DOJ Racks Up 90% Failure Rate In Inauguration Protest Prosecutions, Dismisses Final Defendants

from the win-some,-lose-a-whole-lot-more dept

The DOJ, after flailing wildly for most of the last 18 months, has dismissed the remaining defendants in its disastrous inauguration day protest prosecutions.

The US attorney's office in Washington, DC, announced Friday that it is dismissing charges against the remaining defendants charged in connection with anti-Trump demonstrations on Inauguration Day.

Police arrested 234 people on Jan. 20, 2017. Twenty-one people pleaded guilty. The final dismissal notice on Friday came after several trials in which prosecutors were unable to secure any convictions — defendants were either acquitted or jurors failed to reach a verdict.

The government still managed to land 21 convictions, even though its statement suggests it feels this isn't nearly enough, what with "$100,000 in damage to public and private property" occurring during the protests. It certainly isn't much considering the DOJ's original (human) dragnet held more than 200 arrestees.

But that wasn't the only dragnet the DOJ deployed. On its way to dismissing charges against 90% of the defendants, the DOJ also:

This is how it ends for the DOJ, which has largely lost its bids to install a chilling effect via over-broad "rioting" prosecutions. While it's true property was damaged during the protests, rounding up a couple hundred protesters is the opposite of targeted prosecution. If the DOJ hadn't been shutdown in its attempt to amass personal information on more than a million website visitors and Facebook members, the number of defendants would have been even bigger. The eventual dismissals would also have skyrocketed, so the government probably should be happy it walked away with anything at all.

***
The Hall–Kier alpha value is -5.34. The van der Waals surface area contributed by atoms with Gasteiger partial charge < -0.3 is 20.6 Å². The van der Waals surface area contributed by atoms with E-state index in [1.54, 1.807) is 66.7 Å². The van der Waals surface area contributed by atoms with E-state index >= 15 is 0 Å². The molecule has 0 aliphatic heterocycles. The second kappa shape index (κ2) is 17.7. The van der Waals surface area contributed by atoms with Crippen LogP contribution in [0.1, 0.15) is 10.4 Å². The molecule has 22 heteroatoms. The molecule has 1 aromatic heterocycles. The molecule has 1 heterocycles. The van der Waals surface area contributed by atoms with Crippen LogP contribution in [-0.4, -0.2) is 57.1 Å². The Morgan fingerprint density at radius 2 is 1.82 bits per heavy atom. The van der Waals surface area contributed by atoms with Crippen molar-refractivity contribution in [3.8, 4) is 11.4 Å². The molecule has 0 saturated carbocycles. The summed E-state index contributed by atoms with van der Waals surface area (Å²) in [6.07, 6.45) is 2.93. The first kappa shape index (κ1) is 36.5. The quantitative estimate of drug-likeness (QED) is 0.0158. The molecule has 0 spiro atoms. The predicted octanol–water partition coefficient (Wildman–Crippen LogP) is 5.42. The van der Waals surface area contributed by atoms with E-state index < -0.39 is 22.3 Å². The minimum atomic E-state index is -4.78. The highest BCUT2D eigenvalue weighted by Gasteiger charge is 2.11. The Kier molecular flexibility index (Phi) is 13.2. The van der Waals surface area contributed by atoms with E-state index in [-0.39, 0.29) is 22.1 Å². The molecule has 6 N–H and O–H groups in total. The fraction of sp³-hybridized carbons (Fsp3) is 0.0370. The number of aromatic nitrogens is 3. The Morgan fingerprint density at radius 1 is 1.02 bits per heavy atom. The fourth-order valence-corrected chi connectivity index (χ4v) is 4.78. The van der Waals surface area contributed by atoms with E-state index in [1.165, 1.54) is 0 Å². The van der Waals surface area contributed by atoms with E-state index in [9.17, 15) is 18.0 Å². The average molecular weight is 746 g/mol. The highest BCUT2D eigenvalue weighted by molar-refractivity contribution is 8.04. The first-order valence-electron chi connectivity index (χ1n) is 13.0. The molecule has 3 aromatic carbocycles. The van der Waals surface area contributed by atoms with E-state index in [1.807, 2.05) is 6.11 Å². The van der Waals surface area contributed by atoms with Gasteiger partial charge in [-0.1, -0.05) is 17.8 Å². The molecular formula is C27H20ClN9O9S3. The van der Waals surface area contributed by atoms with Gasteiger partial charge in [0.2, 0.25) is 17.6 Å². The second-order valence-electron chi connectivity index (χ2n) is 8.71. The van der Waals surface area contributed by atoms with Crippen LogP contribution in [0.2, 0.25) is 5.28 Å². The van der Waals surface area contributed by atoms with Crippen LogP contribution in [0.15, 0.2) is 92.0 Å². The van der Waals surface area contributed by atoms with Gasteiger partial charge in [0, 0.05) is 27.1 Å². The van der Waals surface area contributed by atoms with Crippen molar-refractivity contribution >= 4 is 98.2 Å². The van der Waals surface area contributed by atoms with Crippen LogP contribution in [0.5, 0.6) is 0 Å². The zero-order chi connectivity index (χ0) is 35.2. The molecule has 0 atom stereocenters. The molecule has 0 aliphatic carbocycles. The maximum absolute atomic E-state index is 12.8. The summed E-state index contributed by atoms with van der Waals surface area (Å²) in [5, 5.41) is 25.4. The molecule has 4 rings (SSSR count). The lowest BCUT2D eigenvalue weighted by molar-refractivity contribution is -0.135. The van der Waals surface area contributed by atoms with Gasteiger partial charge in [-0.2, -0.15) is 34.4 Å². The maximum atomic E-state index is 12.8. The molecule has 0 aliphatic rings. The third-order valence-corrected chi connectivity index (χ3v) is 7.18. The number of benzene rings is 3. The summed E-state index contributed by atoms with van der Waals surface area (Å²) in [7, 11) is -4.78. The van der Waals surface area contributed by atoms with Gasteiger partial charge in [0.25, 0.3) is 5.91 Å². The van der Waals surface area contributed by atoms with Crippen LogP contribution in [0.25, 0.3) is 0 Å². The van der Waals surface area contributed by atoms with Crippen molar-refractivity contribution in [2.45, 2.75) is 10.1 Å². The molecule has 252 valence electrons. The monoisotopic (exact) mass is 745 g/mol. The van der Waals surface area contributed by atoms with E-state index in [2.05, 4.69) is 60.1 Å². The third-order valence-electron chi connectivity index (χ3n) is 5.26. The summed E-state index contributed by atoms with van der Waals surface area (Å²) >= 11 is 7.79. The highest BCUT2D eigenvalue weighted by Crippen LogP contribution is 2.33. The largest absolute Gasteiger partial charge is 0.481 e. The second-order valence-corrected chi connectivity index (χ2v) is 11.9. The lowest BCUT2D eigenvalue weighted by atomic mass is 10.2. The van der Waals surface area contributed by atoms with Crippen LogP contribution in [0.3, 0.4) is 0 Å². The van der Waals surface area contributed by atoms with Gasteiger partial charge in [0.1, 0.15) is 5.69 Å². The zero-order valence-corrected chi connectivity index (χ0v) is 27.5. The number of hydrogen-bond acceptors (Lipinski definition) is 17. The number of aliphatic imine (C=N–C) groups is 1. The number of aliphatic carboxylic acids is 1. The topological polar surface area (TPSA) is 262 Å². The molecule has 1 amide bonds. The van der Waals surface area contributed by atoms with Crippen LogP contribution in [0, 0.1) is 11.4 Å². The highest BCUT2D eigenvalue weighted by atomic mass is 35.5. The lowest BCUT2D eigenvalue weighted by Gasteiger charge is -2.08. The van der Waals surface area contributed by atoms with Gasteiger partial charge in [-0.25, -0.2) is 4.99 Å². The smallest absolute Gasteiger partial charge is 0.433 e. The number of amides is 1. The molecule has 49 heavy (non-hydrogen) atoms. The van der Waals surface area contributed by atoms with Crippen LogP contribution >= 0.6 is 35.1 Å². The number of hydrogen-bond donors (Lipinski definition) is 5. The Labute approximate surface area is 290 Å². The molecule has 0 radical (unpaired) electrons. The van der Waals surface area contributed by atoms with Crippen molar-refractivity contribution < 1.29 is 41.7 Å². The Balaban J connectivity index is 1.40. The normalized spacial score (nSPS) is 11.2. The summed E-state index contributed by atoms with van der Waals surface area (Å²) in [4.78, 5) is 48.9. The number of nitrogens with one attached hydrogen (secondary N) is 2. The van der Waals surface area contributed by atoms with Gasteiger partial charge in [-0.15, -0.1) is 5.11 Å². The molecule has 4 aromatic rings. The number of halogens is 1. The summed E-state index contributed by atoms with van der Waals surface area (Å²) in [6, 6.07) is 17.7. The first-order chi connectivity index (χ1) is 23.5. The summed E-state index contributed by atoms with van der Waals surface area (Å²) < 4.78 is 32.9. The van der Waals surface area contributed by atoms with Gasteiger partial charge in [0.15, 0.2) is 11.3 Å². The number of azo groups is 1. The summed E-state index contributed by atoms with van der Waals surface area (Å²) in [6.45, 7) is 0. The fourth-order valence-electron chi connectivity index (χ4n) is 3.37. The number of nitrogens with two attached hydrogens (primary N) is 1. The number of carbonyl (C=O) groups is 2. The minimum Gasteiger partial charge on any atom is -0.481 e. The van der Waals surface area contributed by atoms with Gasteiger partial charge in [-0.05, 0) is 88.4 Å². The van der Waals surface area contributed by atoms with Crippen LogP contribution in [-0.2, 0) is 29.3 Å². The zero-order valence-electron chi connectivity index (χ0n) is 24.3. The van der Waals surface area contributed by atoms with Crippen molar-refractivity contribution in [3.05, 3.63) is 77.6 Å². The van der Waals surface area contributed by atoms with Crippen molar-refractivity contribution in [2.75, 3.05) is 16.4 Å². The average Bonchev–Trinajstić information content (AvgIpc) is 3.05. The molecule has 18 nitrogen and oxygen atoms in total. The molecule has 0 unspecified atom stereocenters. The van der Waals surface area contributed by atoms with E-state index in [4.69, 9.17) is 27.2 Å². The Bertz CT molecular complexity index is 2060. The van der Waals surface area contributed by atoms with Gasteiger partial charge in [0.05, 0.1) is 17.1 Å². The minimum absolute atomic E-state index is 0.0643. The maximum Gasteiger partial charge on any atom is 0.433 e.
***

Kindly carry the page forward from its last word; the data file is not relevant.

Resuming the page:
Filed Under: 1st amendment, disrupt j20, doj, free speech, inauguration, j20, protests


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  1. This comment has been flagged by the community. Click here to show it
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    Anonymous Coward, 9 Jul 2018 @ 7:19am

    At last and at least Techdirt admits was actual property damage.

    Should the DOJ not make some effort to prosecute that? That's the only alternative barbarian-friendly Techdirt has to offer.

    Prosecutions of actions in riot are ALWAYS difficult to pin on persons. Sometimes different laws apply. In the past (and likely future, way you kids keep going crazy), shoot-to-kill orders have been legal. Civil society MUST stop rioting at some point. -- You should look up the "Riot Act" in English law, if you want to see how seriously rioting is dealt with.

    Anyhoo, I'm NOT dismayed at results except by Techdirt's ongoing glee that property was damaged by barbarians and at least some got away with it. Techdirt always sides with those breaking the laws of civil society.

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